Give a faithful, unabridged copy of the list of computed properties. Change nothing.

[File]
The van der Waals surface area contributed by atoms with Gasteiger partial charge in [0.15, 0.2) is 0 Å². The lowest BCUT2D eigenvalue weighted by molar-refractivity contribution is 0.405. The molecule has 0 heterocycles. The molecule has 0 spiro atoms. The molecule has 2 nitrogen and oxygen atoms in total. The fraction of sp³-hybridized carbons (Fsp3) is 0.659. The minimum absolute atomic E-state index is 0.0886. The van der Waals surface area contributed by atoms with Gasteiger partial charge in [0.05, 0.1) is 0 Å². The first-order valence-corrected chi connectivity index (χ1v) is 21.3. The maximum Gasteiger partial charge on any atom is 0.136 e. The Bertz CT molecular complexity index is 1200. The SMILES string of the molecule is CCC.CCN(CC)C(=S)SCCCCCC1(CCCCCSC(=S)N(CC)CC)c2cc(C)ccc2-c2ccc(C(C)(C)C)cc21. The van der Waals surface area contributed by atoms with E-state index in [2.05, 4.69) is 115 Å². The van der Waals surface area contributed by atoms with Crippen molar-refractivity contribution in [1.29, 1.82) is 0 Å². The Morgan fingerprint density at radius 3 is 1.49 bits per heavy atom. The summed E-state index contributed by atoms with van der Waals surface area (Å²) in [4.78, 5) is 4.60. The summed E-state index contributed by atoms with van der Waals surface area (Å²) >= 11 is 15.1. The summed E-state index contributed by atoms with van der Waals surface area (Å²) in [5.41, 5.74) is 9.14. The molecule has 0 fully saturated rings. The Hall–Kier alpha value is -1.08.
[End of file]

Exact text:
The van der Waals surface area contributed by atoms with Gasteiger partial charge in [0.15, 0.2) is 0 Å². The lowest BCUT2D eigenvalue weighted by molar-refractivity contribution is 0.405. The molecule has 0 heterocycles. The molecule has 0 spiro atoms. The molecule has 2 nitrogen and oxygen atoms in total. The fraction of sp³-hybridized carbons (Fsp3) is 0.659. The minimum absolute atomic E-state index is 0.0886. The van der Waals surface area contributed by atoms with Gasteiger partial charge in [0.05, 0.1) is 0 Å². The first-order valence-corrected chi connectivity index (χ1v) is 21.3. The maximum Gasteiger partial charge on any atom is 0.136 e. The Bertz CT molecular complexity index is 1200. The SMILES string of the molecule is CCC.CCN(CC)C(=S)SCCCCCC1(CCCCCSC(=S)N(CC)CC)c2cc(C)ccc2-c2ccc(C(C)(C)C)cc21. The van der Waals surface area contributed by atoms with E-state index in [2.05, 4.69) is 115 Å². The van der Waals surface area contributed by atoms with Crippen molar-refractivity contribution in [1.29, 1.82) is 0 Å². The Morgan fingerprint density at radius 3 is 1.49 bits per heavy atom. The summed E-state index contributed by atoms with van der Waals surface area (Å²) in [4.78, 5) is 4.60. The summed E-state index contributed by atoms with van der Waals surface area (Å²) >= 11 is 15.1. The summed E-state index contributed by atoms with van der Waals surface area (Å²) in [5.41, 5.74) is 9.14. The molecule has 0 fully saturated rings. The Hall–Kier alpha value is -1.08.